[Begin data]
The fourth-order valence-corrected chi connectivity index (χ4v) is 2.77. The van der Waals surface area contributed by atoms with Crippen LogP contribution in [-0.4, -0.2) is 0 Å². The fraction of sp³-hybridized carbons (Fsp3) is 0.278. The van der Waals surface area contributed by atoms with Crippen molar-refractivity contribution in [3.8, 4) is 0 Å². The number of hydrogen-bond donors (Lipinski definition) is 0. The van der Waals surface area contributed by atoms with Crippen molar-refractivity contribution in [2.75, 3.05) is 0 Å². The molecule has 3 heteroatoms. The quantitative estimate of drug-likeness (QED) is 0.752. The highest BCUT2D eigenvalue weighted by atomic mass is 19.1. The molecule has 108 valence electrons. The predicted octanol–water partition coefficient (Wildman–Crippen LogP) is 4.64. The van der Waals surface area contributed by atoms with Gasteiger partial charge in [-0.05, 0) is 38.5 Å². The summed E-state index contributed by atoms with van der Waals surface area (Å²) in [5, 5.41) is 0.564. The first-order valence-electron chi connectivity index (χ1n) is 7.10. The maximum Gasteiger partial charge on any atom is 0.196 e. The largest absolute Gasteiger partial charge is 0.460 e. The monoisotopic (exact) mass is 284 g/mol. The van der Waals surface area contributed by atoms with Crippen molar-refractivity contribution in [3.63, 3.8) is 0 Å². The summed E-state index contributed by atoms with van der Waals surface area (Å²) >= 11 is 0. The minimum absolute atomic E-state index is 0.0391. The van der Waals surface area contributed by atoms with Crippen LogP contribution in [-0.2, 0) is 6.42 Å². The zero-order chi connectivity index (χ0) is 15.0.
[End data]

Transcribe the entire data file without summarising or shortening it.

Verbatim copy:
The fourth-order valence-corrected chi connectivity index (χ4v) is 2.77. The van der Waals surface area contributed by atoms with Crippen LogP contribution in [-0.4, -0.2) is 0 Å². The fraction of sp³-hybridized carbons (Fsp3) is 0.278. The van der Waals surface area contributed by atoms with Crippen molar-refractivity contribution in [3.8, 4) is 0 Å². The number of hydrogen-bond donors (Lipinski definition) is 0. The van der Waals surface area contributed by atoms with Crippen molar-refractivity contribution in [2.75, 3.05) is 0 Å². The molecule has 3 heteroatoms. The quantitative estimate of drug-likeness (QED) is 0.752. The highest BCUT2D eigenvalue weighted by atomic mass is 19.1. The molecule has 108 valence electrons. The predicted octanol–water partition coefficient (Wildman–Crippen LogP) is 4.64. The van der Waals surface area contributed by atoms with Gasteiger partial charge in [-0.05, 0) is 38.5 Å². The summed E-state index contributed by atoms with van der Waals surface area (Å²) in [5, 5.41) is 0.564. The first-order valence-electron chi connectivity index (χ1n) is 7.10. The maximum Gasteiger partial charge on any atom is 0.196 e. The largest absolute Gasteiger partial charge is 0.460 e. The monoisotopic (exact) mass is 284 g/mol. The van der Waals surface area contributed by atoms with Crippen molar-refractivity contribution in [3.63, 3.8) is 0 Å². The summed E-state index contributed by atoms with van der Waals surface area (Å²) >= 11 is 0. The minimum absolute atomic E-state index is 0.0391. The van der Waals surface area contributed by atoms with Crippen LogP contribution in [-0.2, 0) is 6.42 Å². The zero-order chi connectivity index (χ0) is 15.0.